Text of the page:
For consumers, it's no longer enough to have brand identity or a clever ad campaign. Consumers are attracted to brands that solve problems, answer questions or provide useful service. Online marketing guru Jay Baer calls them brands with "youtility."
Baer says marketing today is harder than ever before. "The challenges faced by major brands are substantial — and getting bigger," he writes in a guest blog for IBM. "Successful marketing has been more difficult, as consumers are adrift in a sea of invitation, with companies of every size, shape and description trying to reach them through an always expanding nexus of media, both traditional and newfangled."
As a result, consumers are "weary and wary of message and mechanism."
Many brands have resorted to a "science of silly" strategy," Baer says, "dressing up their naked appeals to buy now with quirky characters, outlandish situations and non-sequiturs."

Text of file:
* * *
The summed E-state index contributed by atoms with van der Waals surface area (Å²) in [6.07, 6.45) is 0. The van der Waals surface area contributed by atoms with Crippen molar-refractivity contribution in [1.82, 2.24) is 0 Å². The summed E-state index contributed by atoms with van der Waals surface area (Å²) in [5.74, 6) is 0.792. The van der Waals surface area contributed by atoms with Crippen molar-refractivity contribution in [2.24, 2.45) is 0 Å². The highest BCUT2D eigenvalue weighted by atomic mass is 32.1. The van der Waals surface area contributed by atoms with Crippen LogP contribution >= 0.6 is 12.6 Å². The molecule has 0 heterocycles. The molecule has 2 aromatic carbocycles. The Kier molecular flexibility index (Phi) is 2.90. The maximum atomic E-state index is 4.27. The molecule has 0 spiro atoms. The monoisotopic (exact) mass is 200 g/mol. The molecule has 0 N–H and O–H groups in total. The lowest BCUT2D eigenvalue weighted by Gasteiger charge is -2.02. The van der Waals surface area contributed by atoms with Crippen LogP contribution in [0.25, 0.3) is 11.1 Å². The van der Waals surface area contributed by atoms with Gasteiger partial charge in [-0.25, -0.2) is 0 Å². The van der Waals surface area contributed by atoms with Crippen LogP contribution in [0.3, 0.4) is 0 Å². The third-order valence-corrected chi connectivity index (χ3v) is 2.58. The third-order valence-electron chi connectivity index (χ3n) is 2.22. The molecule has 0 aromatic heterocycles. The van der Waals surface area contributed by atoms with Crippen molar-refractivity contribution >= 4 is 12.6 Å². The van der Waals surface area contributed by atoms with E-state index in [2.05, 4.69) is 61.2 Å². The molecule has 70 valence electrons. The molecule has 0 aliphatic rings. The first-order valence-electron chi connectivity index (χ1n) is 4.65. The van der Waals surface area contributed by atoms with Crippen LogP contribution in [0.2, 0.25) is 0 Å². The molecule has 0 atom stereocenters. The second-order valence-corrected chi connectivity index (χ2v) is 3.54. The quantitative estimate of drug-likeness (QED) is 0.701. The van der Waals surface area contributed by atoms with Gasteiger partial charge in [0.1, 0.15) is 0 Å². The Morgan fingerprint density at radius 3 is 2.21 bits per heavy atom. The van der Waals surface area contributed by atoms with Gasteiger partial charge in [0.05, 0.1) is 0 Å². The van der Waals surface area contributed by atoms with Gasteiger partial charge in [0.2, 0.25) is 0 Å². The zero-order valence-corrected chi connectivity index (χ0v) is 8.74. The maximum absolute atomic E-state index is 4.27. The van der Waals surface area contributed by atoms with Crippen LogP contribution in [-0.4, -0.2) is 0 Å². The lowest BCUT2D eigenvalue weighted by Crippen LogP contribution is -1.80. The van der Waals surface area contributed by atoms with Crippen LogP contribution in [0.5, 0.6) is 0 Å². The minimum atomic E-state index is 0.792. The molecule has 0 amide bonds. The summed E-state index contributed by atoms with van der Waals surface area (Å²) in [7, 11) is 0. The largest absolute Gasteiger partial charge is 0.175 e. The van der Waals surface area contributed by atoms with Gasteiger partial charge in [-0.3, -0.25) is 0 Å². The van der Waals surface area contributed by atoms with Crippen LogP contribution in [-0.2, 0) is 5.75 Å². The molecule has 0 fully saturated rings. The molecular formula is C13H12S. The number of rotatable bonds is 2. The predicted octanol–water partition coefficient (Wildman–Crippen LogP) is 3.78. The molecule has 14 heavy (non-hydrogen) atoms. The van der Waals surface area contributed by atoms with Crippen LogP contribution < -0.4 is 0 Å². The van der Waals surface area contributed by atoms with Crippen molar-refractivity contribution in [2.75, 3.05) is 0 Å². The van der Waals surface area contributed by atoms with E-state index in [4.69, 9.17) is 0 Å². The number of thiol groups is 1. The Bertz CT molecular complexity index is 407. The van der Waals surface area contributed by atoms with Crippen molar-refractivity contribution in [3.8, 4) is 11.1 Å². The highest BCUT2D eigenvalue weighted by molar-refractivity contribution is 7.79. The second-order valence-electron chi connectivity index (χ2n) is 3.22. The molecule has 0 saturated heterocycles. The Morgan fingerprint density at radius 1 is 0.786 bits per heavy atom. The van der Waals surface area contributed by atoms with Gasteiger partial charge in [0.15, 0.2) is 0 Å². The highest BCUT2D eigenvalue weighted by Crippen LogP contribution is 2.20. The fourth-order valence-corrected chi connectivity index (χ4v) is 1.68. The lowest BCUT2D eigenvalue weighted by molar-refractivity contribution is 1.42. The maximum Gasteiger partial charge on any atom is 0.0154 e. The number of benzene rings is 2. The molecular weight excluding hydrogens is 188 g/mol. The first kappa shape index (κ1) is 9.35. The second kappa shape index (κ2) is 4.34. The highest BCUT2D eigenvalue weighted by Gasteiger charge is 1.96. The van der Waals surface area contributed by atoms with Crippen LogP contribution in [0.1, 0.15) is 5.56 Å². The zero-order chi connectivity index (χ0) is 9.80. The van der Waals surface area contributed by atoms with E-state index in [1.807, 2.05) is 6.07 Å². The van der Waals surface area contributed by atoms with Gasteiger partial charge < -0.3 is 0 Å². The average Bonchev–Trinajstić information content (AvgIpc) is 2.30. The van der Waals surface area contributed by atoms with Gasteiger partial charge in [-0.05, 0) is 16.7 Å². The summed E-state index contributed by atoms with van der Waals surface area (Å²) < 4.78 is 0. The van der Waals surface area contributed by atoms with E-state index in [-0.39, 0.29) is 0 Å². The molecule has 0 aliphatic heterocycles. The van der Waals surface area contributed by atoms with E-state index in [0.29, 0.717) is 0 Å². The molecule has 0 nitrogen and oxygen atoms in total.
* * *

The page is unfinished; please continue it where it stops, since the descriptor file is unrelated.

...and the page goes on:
"Consumers don't want hype, even hype disguised with a veneer of wacky," he insists. "We want help."
This involves, he says, shifting from creative campaigns that delight brand managers to content-rich platforms aimed at "solving consumer problems and improving their lives."
"Brands have the wherewithal to provide this assistance," Baer claims, "to create marketing that's actually wanted by consumers instead of marketing that is needed by companies."
Youtility should be the driver of marketing strategy. Youtility, Baer explains, is "based on a commitment to helping, not selling."
"Doing this well requires a combination of customer understanding, nimble content creation and marketing execution," Baer says. Marketing execution translates into giving consumers useful, unique and irreplaceable experiences that draw and maintain interest in your brand.
All this is the foreshadowing of a new book by Baer, who has distinguished himself by putting old marketing maxims in a contemporary context to win the "hearts and minds of today's mobile, social-enabled customer by delivering relevant, useful and profound customer experiences."
The concept of youtiity, Baer says, has to start at the top with a re-imagined Chief Executive Customer. If the top dog thinks like the customer, it points the whole organization in the right direction. The "CEC" is key to giving consumers "help, not hype."